Radiation-Induced Immunogenic Modulation Enhances T-Cell Killing
Schematic model of tumor cell response to endoplasmic reticulum (ER) stress. ER stressors such as radiation increase the expression of multiple proteins implicated in antigen processing by triggering the Unfolded Protein Response, leading to translocation of calreticulin (CRT) to the cell surface, where it promotes better killing by killer T cells. Calreticulin also chaperones the loading of antigen-presenting molecule MHC I with peptide epitopes in the ER prior to its translocation to the cell surface.
For many types of cancer, including breast, lung, and prostate carcinomas, radiation therapy is the standard of care. However, limits placed on the tolerable levels of radiation exposure coupled with heterogeneity of biological tissue result in cases where not all tumor cells receive a lethal dose of radiation. Preclinical studies have shown that exposing tumor cells to lethal doses of radiation can elicit cell death while inducing some antitumor immunity, described as immunogenic cell death (ICD). However, in a clinical setting, immune responses elicited by radiation alone rarely result in protective immunity, as tumor relapse often occurs.
More recent studies have reported that sublethal radiation may play an active role due to its immunomodulatory effects on surviving tumor cells and/or immune system cells. James Hodge, Ph.D., Head of the Recombinant Vaccine Group in CCR’s Laboratory of Tumor Immunology and Biology, and his colleagues previously reported that radiation alters surviving tumor cells to make them more susceptible to killing by T cells. In 2013, the same group reported that chemotherapy-induced immunogenic modulation of tumor cells also enhances T-cell killing. Now, Hodge and his team have expanded on those findings by examining whether sublethal radiation could increase the susceptibility of breast, lung, and prostate cancer cells to lysis, or cellular breakdown, mediated by CD8+ cytolytic T cells (CTL), also known as killer T cells. The team also sought to discover the molecular mechanisms underlying the immunomodulation of these cell types. Toward that end, they focused on molecules known to enhance CTL-mediated tumor lysis: calreticulin—a molecular chaperone that assists in the folding of newly synthesized glycoproteins as well as antigen presentation—and components of the antigen-processing machinery (APM).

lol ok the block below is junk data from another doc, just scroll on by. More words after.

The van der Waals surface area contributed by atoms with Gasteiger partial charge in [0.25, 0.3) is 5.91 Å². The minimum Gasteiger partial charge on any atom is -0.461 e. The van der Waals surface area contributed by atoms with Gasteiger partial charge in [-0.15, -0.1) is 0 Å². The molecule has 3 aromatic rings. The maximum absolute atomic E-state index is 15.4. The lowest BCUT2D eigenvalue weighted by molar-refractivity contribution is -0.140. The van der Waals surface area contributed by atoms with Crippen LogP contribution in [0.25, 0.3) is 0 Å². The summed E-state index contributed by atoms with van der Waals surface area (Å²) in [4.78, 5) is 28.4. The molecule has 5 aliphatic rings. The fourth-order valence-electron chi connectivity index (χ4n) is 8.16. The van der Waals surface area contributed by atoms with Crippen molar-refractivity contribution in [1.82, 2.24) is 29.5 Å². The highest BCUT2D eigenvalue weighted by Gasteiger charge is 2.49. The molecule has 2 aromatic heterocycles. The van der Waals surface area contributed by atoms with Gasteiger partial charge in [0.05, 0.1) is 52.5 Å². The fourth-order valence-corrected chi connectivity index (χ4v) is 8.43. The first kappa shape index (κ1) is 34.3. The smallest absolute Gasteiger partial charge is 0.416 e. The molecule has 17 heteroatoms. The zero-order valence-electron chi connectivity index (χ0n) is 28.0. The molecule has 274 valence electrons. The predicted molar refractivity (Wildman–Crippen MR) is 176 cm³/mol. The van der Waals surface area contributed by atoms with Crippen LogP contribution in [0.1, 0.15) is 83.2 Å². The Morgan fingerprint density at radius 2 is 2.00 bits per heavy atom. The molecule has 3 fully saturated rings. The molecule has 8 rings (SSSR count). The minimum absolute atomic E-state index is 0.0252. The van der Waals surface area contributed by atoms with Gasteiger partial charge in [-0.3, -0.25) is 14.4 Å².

The researchers exposed human breast, lung, and prostate carcinoma cell lines to different levels of radiation. They observed dose-dependent cellular changes, with effects ranging from immunogenic modulation to the primary indicators of ICD, including the secretion of high-mobility group box 1 (HMGB1) protein, the cell-wide release of ATP, and, at high doses, cell death.
Breast, lung, and prostate carcinoma cells exposed to sublethal doses of radiation were significantly more sensitive to killer T cells. In addition, sublethal irradiation of these cell types induced widespread upregulation of six of seven APM components tested as determined by flow cytometry, increased the cell-surface expression of antigen-presenting molecules such as MHC I, and facilitated the translocation of calreticulin to the cell surface. Similar phenomena were observed following the sublethal irradiationof nude mice implanted with LNCaP (prostate adenocarcinoma) xenograft tumors.
The upregulation of calreticulin and its translocation to the cell surface following sublethal irradiation led Hodge and colleagues to hypothesize that the molecule plays a direct role in facilitating CTL-mediated lysis. Confirming their hypothesis, the team found that significantly reducing PERK expression—a serine/threonine kinase that mediates translocation of calreticulin to the cell surface—via knock down led to a decrease in the CTL-mediated lysis of tumor cells recovering from sublethal radiation. A calreticulin-blocking peptide also abrogated the increased T-cell killing of tumors recovering sublethal radiation, whereas exogenously applied calreticulin further increased lysis by killer T cells.
In summary, radiation therapy was found to induce a dose-dependent continuum of alterations in tumor cell biology, ranging from immunogenic modulation to immunogenic cell death. These results suggest that radiation therapy, even in sublethal doses, in combination with therapeutic cancer vaccines can induce a robust antitumor immune response in multiple types of carcinoma.Summary Posted: 01/2014
Gameiro SR, Jammeh ML, Wattenberg MM, Tsang KY, Ferrone S and Hodge JW. Radiation-induced immunogenic modulation of tumor enhances antigen processing and calreticulin exposure, resulting in enhanced T-cell killing. Oncotarget, December 31, 2013. PubMed Link